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NiKky

New member
Joined
Oct 18, 2011
Messages
7
Diagnosis
10/2011
Country
US
State
NY
City
Woodhaven
Katie, thank you for your kind words and yes, it was a late diagnoses and he is progressing fairly quickly.. The house in Cape Cod is easier for him to get around in since everything is one floor. Something the case workers, my mother, the doctors and the nurses have all agreed on, is best for him. There is also a support system for them up there for both of my parents, which would also consist of my sister & I being there every weekend.

Trfogey, I'm so sorry that I used a support forum to vent my feelings. You know nothing of my relationship with my parents other than the things I have vented in this forum. Therefore, if you want to misinterpret things or read only what you want, that's fine but, please keep snide remarks to yourself. Considering you don't know me, my family or our situation completely, I don't appreciate condescending input. Also, since it's a family disease, I would say it does affect me as well. So in the future when you try to "help" the child of someone with ALS, maybe you should choose your words wiser and try not to kick them while they're already down.

Barbie, sincerely, thank you for your kind words. You really did make me feel a little better, I wasn't even going to come back to the forum because I didn't want to read anymore comments from people trying making me feel like I'm wrong for feeling the way I feel. You & Katie are right and all I can do is take it 1 day at a time (even though that is easier said than done) & that's what I plan on continuing to do. It just sucks when you have no one to talk to about this stuff & when you think you found multiple people that might understand, I have to be judged and ridiculed before I find someone who actually kinda gets it or isn't such a jerk to me because of how I feel.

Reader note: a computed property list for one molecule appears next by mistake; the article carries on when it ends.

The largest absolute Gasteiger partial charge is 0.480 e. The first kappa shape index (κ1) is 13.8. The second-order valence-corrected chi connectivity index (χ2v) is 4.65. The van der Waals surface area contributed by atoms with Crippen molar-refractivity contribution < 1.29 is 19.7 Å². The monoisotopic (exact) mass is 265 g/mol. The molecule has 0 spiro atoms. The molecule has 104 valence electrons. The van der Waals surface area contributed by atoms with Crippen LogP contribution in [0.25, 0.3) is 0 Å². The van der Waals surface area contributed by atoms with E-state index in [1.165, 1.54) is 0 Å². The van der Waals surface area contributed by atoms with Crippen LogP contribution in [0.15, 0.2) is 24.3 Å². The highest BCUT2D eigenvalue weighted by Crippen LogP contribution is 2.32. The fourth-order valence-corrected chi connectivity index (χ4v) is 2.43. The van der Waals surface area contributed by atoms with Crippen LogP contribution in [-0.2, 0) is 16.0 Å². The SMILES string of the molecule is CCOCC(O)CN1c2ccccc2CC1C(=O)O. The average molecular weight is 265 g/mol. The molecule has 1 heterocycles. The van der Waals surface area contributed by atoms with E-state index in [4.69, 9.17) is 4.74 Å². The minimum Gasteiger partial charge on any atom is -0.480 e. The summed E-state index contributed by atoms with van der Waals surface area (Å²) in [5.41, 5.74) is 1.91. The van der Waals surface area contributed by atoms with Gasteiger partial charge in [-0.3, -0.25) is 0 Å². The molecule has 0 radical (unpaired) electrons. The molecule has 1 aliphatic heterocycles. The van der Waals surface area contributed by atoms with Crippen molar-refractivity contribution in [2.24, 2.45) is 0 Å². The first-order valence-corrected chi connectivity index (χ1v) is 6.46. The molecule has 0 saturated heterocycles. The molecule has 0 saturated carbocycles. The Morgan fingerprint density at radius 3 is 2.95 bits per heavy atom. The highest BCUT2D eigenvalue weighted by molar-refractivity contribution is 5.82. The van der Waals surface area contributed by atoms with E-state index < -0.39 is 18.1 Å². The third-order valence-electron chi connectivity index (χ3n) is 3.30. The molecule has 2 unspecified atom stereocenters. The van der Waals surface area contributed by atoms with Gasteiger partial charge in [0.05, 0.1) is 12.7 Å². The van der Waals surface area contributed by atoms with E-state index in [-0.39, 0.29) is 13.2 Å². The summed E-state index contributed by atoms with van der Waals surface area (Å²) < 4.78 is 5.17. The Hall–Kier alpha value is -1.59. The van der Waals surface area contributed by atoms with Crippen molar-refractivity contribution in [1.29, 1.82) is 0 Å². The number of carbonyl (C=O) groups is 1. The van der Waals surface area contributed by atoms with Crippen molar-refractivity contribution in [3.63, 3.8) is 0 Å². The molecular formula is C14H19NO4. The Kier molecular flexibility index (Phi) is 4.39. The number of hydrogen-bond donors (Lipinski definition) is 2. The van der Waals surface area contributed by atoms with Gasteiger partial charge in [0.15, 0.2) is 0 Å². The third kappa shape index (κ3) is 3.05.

corbster98

Active member
Joined
May 18, 2011
Messages
39
Reason
Lost a loved one
Country
US
State
NC
City
Fuquay Varina
Just a brief comment. If this post is at all representative of how the interaction between you and your mother typically goes, I can understand why your mother keeps you in the dark. This situation is about your father, his needs, and the care necessary to meet those needs. It's not about you or your need to have input into the process, or your need to be informed in advance of what treatments your father gets and when he gets them, as if your approval is required before everyone moves on to the necessary business. Like it or not, you aren't in charge of this process and, from the looks of things thus far, that's probably for the best.

If you are going to make your support for your mother -- and through her, your father -- conditional on meeting your needs and not theirs, I predict that you will have a very rough time of it. You have a lot to learn about this disease and a short time to learn it, so you would be well served to spend much more time listening than you do talking in the near future, even if the person who is teaching you does mispronounce your name. Stow your ego in the closet and learn what you need to do to make your father's life easier and better. It's not about you. It's not about your mother. It's not about her relationship with you or her relationship with your sister. It's about your father, and the sooner you refocus your attention there, the better.

Good luck to all of you.

Nikky,

I understand that you are taking what trfogey is saying to be "harsh". However, I don't think his intent is to be harsh, but I percieve is his words to be brutally honest. He is trying to get you to step outside of your own wants/ needs and view all of this from a different perspective. As hard as it is to hear, you can't be the focus for your parents right now. You really do need to allow your Mom to "handle" this crisis as best as she can and forgive her when you feel that she isn't handling it like you want her to. I know all too well that everyone is often overly sensitive in relation to handling the disease. There is no right or wrong way to process this.